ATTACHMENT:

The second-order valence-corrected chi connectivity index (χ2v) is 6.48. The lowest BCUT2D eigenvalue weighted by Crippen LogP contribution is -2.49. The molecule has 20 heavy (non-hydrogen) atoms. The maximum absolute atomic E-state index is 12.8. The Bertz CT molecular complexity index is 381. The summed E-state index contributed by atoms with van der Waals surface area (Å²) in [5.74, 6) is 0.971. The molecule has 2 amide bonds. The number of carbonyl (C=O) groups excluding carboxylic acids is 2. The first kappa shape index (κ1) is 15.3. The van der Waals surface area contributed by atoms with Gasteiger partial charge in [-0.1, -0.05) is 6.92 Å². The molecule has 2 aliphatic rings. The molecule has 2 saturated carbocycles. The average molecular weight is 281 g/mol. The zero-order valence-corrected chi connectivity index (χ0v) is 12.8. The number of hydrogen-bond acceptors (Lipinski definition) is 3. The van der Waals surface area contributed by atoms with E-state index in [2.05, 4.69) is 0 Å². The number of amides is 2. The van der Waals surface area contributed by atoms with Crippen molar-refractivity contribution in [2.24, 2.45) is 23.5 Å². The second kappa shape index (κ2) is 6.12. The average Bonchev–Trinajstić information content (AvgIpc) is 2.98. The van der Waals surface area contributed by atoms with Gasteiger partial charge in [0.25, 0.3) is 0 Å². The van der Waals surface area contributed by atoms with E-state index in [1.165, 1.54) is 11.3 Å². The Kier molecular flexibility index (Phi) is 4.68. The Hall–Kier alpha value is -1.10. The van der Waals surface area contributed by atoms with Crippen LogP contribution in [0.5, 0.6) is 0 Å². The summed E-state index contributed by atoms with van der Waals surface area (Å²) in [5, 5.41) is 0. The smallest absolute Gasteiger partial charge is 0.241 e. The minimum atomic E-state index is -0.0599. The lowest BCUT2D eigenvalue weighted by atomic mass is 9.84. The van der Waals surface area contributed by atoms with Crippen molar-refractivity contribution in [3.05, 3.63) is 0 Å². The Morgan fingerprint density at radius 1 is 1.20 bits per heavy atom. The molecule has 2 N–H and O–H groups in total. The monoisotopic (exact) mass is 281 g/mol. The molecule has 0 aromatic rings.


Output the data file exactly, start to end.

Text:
The second-order valence-corrected chi connectivity index (χ2v) is 6.48. The lowest BCUT2D eigenvalue weighted by Crippen LogP contribution is -2.49. The molecule has 20 heavy (non-hydrogen) atoms. The maximum absolute atomic E-state index is 12.8. The Bertz CT molecular complexity index is 381. The summed E-state index contributed by atoms with van der Waals surface area (Å²) in [5.74, 6) is 0.971. The molecule has 2 amide bonds. The number of carbonyl (C=O) groups excluding carboxylic acids is 2. The first kappa shape index (κ1) is 15.3. The van der Waals surface area contributed by atoms with Gasteiger partial charge in [-0.1, -0.05) is 6.92 Å². The molecule has 2 aliphatic rings. The molecule has 2 saturated carbocycles. The average molecular weight is 281 g/mol. The zero-order valence-corrected chi connectivity index (χ0v) is 12.8. The number of hydrogen-bond acceptors (Lipinski definition) is 3. The van der Waals surface area contributed by atoms with E-state index in [2.05, 4.69) is 0 Å². The number of amides is 2. The van der Waals surface area contributed by atoms with Crippen molar-refractivity contribution in [2.24, 2.45) is 23.5 Å². The second kappa shape index (κ2) is 6.12. The average Bonchev–Trinajstić information content (AvgIpc) is 2.98. The van der Waals surface area contributed by atoms with Gasteiger partial charge in [0.25, 0.3) is 0 Å². The van der Waals surface area contributed by atoms with E-state index in [1.165, 1.54) is 11.3 Å². The Kier molecular flexibility index (Phi) is 4.68. The Hall–Kier alpha value is -1.10. The van der Waals surface area contributed by atoms with Crippen LogP contribution in [0.5, 0.6) is 0 Å². The summed E-state index contributed by atoms with van der Waals surface area (Å²) in [5, 5.41) is 0. The smallest absolute Gasteiger partial charge is 0.241 e. The minimum atomic E-state index is -0.0599. The lowest BCUT2D eigenvalue weighted by atomic mass is 9.84. The van der Waals surface area contributed by atoms with Crippen molar-refractivity contribution in [3.05, 3.63) is 0 Å². The Morgan fingerprint density at radius 1 is 1.20 bits per heavy atom. The molecule has 2 N–H and O–H groups in total. The monoisotopic (exact) mass is 281 g/mol. The molecule has 0 aromatic rings.